1. If very large numbers of people become ill, they drop out of the labour market while they (hopefully) recover. We can't say for sure precisely what proportion of Covid cases are truly asymptotic, but a reasonable guess based on countries like Iceland and Korea with very large testing programs is not more than half. This means that if Covid spreads uncontrolled, large numbers of people drop out of the workforce regardless. It also means that those involved in key professions (NHS, food distribution, water, gas and electricity supply etc etc) who will have to try and continue to work in any situation are more likely to become ill, as higher rates of infection in the general population mean any given individual, key worker or otherwise, is more likely to become ill.
2. Very high levels of spread of the Covid could well lead to panic. Lockdown or otherwise, people with savings or supplies might simply refuse to go to work, whether their employer allows them to or not. Those who are don't have the economic security to do this might just tell their employer they have Covid symptoms and need to self isolate.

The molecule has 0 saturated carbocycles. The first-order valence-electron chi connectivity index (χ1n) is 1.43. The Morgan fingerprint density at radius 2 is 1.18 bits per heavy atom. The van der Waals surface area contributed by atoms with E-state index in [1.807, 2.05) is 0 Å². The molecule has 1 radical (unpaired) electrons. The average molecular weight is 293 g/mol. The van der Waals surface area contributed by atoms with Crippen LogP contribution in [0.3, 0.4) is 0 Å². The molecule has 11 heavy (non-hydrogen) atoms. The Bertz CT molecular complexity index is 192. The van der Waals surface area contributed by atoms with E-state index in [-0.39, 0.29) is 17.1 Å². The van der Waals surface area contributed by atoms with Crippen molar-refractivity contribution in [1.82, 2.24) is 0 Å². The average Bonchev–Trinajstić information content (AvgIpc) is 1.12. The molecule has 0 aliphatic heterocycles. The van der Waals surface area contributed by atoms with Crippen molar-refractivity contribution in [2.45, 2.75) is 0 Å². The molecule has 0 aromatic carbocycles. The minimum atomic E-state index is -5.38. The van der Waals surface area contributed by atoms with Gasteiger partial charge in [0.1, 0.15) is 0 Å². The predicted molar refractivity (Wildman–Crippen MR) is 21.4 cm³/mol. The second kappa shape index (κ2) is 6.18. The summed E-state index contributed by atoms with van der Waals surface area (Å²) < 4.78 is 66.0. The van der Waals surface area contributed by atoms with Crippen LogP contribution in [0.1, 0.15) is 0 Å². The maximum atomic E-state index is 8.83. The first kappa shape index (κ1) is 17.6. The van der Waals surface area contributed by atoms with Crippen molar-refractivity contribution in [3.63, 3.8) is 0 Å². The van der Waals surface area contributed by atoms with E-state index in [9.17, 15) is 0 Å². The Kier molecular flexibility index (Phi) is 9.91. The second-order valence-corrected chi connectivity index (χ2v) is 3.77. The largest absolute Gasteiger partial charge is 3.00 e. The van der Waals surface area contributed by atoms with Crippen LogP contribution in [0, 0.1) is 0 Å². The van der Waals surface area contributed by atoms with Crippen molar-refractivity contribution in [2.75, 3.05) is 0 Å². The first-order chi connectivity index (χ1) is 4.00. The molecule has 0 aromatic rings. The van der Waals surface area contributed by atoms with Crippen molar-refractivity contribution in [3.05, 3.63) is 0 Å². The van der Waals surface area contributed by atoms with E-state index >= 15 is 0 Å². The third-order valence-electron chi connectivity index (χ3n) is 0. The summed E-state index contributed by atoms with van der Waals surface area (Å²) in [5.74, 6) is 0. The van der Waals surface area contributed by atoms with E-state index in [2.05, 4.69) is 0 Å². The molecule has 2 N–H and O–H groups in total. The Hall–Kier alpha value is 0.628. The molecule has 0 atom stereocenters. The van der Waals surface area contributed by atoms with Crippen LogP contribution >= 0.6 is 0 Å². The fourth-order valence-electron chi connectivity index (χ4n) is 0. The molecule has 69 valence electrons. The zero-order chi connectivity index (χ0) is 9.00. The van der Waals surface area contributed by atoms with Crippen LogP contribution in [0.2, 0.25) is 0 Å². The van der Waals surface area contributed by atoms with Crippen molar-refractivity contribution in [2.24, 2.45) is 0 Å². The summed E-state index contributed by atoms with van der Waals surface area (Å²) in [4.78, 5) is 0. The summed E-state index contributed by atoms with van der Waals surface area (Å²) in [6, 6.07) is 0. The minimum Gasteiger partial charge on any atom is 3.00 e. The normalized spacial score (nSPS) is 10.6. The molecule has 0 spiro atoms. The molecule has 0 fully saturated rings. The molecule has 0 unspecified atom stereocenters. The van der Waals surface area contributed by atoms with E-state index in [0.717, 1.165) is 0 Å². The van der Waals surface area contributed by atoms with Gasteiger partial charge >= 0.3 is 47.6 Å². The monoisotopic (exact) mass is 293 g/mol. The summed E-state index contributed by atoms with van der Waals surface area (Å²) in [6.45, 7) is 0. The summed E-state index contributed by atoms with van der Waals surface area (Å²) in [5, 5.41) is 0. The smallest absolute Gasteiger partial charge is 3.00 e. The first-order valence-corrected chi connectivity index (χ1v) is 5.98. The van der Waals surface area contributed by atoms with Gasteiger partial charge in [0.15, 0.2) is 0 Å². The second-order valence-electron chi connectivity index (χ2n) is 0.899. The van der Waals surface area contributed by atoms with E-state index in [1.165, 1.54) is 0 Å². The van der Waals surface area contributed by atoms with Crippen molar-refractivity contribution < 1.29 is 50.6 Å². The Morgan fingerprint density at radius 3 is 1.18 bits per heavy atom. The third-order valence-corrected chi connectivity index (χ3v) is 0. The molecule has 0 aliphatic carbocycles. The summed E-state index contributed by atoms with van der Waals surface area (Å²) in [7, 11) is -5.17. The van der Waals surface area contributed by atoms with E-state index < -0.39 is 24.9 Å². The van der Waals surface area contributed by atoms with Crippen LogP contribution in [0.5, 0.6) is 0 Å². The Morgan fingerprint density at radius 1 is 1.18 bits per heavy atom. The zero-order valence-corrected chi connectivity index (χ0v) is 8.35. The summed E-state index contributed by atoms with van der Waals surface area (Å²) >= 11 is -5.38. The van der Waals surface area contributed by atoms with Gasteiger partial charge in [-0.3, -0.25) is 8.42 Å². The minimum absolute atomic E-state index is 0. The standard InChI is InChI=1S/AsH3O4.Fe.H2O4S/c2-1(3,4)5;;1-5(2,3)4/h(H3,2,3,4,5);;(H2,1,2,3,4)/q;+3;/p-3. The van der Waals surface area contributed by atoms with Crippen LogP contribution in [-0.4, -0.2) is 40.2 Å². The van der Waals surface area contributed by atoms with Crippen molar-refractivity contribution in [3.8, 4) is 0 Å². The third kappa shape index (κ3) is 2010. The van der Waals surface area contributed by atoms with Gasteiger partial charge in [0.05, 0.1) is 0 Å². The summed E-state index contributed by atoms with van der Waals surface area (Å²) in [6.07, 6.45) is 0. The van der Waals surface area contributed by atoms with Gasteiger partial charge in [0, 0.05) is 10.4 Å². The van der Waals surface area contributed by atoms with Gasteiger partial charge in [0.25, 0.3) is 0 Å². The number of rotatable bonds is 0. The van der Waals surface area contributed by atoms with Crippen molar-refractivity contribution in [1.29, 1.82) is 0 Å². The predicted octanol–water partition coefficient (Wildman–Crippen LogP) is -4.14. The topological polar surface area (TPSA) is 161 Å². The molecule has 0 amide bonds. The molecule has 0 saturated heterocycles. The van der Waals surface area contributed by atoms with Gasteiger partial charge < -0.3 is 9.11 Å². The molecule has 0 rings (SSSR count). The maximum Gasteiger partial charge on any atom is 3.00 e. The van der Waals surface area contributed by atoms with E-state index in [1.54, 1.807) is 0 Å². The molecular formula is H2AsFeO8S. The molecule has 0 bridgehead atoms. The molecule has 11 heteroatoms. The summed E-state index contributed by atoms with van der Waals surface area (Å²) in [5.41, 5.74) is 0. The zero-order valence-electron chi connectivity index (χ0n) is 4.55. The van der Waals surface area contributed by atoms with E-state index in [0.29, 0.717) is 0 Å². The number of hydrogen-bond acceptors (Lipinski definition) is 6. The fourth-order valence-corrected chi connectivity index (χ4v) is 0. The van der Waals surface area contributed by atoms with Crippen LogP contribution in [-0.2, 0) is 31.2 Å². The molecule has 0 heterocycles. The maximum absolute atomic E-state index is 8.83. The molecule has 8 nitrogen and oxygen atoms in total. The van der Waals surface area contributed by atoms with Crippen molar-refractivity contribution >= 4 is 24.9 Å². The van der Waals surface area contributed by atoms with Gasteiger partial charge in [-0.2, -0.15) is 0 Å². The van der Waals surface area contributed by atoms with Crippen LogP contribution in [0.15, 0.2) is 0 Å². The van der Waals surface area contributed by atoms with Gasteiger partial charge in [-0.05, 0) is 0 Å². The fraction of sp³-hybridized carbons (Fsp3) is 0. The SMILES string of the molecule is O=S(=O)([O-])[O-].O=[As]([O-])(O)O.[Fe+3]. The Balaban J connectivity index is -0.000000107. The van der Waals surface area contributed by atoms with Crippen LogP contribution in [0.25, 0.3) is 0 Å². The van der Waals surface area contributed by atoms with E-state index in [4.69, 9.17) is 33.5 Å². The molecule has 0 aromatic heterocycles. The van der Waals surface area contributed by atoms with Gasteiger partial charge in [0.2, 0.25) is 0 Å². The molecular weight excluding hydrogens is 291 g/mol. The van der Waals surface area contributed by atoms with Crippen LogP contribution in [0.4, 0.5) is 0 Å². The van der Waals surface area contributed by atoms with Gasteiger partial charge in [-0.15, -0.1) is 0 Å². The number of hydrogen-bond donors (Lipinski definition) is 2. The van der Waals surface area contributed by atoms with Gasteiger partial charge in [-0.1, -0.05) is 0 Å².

3. Failure to enact suppression strategies will not be a politically sustainable option. If, as is likely, countries which stick to suppression strategies see a significant short term reduction in new cases and fatalities, any government which took a different route or reversed suppression measures prematurely due to 'economic' concerns would face extreme political pressure to introduce or reintroduce suppression strategies.
4. The faster and more thoroughly you enact suppression strategies, the more quickly case numbers fall and you can legitimately start to think about easing things off. Getting ahead of the curve sooner means not just lower fatalities in the short term, but a shorter period of economic disruption.
5. The long term economic damage from coronavirus isn't just about disruption this year. It's about what the labour market looks like after this is all over. Very large numbers of infections means, for reasons too grim and too obvious to spell out, a period of difficult adjustment in the labour market.
The broad thrust of these arguments is pretty simple. One way or other, we are going to see a period of major economic disruption. The choice is whether governments get ahead of the curve, and keep that period as short as possible, or let things get out of control and face the same, if not greater levels of disruption for a longer period of time.